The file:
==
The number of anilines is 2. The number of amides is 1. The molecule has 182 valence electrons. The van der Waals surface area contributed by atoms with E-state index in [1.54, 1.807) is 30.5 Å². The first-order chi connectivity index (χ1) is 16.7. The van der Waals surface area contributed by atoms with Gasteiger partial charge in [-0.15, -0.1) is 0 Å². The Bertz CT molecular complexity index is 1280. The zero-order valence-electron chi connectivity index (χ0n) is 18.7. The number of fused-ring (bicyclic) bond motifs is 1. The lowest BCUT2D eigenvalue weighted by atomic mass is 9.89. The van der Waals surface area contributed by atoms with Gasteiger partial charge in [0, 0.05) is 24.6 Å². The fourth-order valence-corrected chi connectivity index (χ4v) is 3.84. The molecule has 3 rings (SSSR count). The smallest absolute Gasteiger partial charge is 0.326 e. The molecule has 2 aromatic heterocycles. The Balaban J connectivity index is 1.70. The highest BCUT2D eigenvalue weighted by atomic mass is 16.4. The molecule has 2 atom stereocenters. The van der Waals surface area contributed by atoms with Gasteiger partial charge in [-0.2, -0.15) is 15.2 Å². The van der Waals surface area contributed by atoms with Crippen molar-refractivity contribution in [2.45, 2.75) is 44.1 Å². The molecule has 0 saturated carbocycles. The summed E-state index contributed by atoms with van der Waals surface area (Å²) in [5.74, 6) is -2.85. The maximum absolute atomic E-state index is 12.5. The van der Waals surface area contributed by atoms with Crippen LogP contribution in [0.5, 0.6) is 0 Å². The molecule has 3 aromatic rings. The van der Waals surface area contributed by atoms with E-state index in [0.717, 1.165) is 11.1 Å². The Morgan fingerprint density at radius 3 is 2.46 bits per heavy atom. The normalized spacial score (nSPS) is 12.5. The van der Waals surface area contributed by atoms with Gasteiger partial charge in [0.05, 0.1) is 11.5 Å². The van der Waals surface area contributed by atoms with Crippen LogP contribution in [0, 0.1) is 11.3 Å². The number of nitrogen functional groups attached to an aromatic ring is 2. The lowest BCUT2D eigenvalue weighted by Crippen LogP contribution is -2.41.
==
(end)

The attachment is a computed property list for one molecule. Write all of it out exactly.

The number of anilines is 2. The number of amides is 1. The molecule has 182 valence electrons. The van der Waals surface area contributed by atoms with E-state index in [1.54, 1.807) is 30.5 Å². The first-order chi connectivity index (χ1) is 16.7. The van der Waals surface area contributed by atoms with Gasteiger partial charge in [-0.15, -0.1) is 0 Å². The Bertz CT molecular complexity index is 1280. The zero-order valence-electron chi connectivity index (χ0n) is 18.7. The number of fused-ring (bicyclic) bond motifs is 1. The lowest BCUT2D eigenvalue weighted by atomic mass is 9.89. The van der Waals surface area contributed by atoms with Gasteiger partial charge in [0, 0.05) is 24.6 Å². The fourth-order valence-corrected chi connectivity index (χ4v) is 3.84. The molecule has 3 rings (SSSR count). The smallest absolute Gasteiger partial charge is 0.326 e. The molecule has 2 aromatic heterocycles. The Balaban J connectivity index is 1.70. The highest BCUT2D eigenvalue weighted by atomic mass is 16.4. The molecule has 2 atom stereocenters. The van der Waals surface area contributed by atoms with Gasteiger partial charge in [-0.2, -0.15) is 15.2 Å². The van der Waals surface area contributed by atoms with Crippen molar-refractivity contribution in [2.45, 2.75) is 44.1 Å². The molecule has 0 saturated carbocycles. The summed E-state index contributed by atoms with van der Waals surface area (Å²) in [5.74, 6) is -2.85. The maximum absolute atomic E-state index is 12.5. The van der Waals surface area contributed by atoms with Crippen LogP contribution in [0.5, 0.6) is 0 Å². The molecule has 3 aromatic rings. The van der Waals surface area contributed by atoms with E-state index in [0.717, 1.165) is 11.1 Å². The Morgan fingerprint density at radius 3 is 2.46 bits per heavy atom. The normalized spacial score (nSPS) is 12.5. The van der Waals surface area contributed by atoms with Gasteiger partial charge in [0.05, 0.1) is 11.5 Å². The van der Waals surface area contributed by atoms with Crippen LogP contribution in [0, 0.1) is 11.3 Å². The number of nitrogen functional groups attached to an aromatic ring is 2. The lowest BCUT2D eigenvalue weighted by Crippen LogP contribution is -2.41.